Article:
How Abraham was Educated Abraham Lincoln: "To the
People of Sangamo County"
[What the Future President Thought of Education and
March 9, 1832
“Upon the subject of education, not presuming to
dictate any plan or
system respecting it, I can only say that I view it
as the most important subject which we as a
people can be engaged in. That every man may receive at least, a moderate education,
and thereby be enabled to read the histories of his
own and other countries, by which he may duly
appreciate the value of our free institutions, appears
to be an object of vital importance, even on this
account alone, to say nothing
of the advantages
and satisfaction to be derived from all being
able to read the scriptures and other works, both of a
religious and moral nature, for themselves. For my part, I desire
to see the time when education, and by its means,
morality, sobriety, enterprise and industry, shall
become much more general than at present, and should be
gratified to have it in
my power to
contribute something to the advancement of any
measure which might have a tendency to accelerate the happy
From Lincoln Speeches and Writings, 1832-1858, P. 9
The Library of America edited by Roy P. Basler,
Penguin Putnam Inc. 1984
I. To understand the education of Abraham Lincoln, one
should know of the Lincoln family historical timeline:
Early America territories, the Articles of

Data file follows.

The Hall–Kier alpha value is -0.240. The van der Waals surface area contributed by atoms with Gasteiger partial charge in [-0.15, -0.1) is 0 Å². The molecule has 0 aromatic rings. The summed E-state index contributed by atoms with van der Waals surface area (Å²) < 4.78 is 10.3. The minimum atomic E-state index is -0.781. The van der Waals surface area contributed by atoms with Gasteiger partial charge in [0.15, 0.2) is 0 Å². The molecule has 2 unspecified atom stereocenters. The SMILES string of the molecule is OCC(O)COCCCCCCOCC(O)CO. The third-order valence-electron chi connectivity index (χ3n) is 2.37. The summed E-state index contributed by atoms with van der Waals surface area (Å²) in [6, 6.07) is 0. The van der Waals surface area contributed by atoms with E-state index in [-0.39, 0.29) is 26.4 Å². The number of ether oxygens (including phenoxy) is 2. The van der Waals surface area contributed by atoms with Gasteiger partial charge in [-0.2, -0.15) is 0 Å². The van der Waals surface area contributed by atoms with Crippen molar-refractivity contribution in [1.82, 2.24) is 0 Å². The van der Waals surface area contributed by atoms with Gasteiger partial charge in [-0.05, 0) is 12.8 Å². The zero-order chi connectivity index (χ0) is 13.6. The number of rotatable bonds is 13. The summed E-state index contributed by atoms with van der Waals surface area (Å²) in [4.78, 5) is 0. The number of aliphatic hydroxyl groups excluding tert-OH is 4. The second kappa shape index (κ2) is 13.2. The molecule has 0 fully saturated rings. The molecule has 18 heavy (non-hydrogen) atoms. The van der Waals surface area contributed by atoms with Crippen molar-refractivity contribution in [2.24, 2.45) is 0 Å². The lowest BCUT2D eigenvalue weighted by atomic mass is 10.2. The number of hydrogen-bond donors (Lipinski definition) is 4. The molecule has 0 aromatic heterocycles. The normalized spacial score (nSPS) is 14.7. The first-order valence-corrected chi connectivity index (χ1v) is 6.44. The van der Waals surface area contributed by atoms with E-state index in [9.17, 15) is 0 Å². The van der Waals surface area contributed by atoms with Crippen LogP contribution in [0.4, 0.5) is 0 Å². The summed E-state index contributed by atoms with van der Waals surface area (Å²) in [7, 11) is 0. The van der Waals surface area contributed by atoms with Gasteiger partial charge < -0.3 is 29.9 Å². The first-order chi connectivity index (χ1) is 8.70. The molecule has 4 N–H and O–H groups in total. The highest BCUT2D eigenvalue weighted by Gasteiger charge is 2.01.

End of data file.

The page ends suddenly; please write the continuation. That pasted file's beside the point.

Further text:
Confederation, the Northwest Ordinance of 1787,
description of education in America
Daniel Boone beckons Virginians to go west to
Abraham Lincoln (16th President's grandfather) takes
up the call to move and packs up to move to Kentucky
via the Cumberland Trail by covered wagon and
horses. Abraham's son, Thomas at age five moves
Abraham is killed by a "stealth Indian" in front of
Thomas. The Indian is shot by Mordecai, Thomas'
Thomas Lincoln continued to live in Kentucky. He saw
it develop from a frontier wilderness into a rapidly
growing state. But like his ancestors he preferred
the rugged life on the frontier. In a brief
autobiography written for a political campaign,
Lincoln said that his father “even in childhood was
a wandering labor boy, and grew up literally without
education. He never did more in the way of writing
than to bunglingly sign his own name.”
Thomas became a skilled carpenter, and never lacked
the basic necessities of life. At one time he owned
title to two farms. He always possessed one or more
horses. He paid his taxes, and, like his neighbors,
he accepted jury duty and militia duty when called.
Thomas would marry Nancy Hanks on June 12, 1806.
She has been described as very intelligent,
sensitive, medium height with dark hair and gray
eyes. Her Virginia family ancestry is somewhat
mysterious. She was literate, but with no books in
the cabins until little Abraham was 9 or 10 years of
age, she taught him Bible verses and lyrics from old
hymns. He was greatly influenced from her.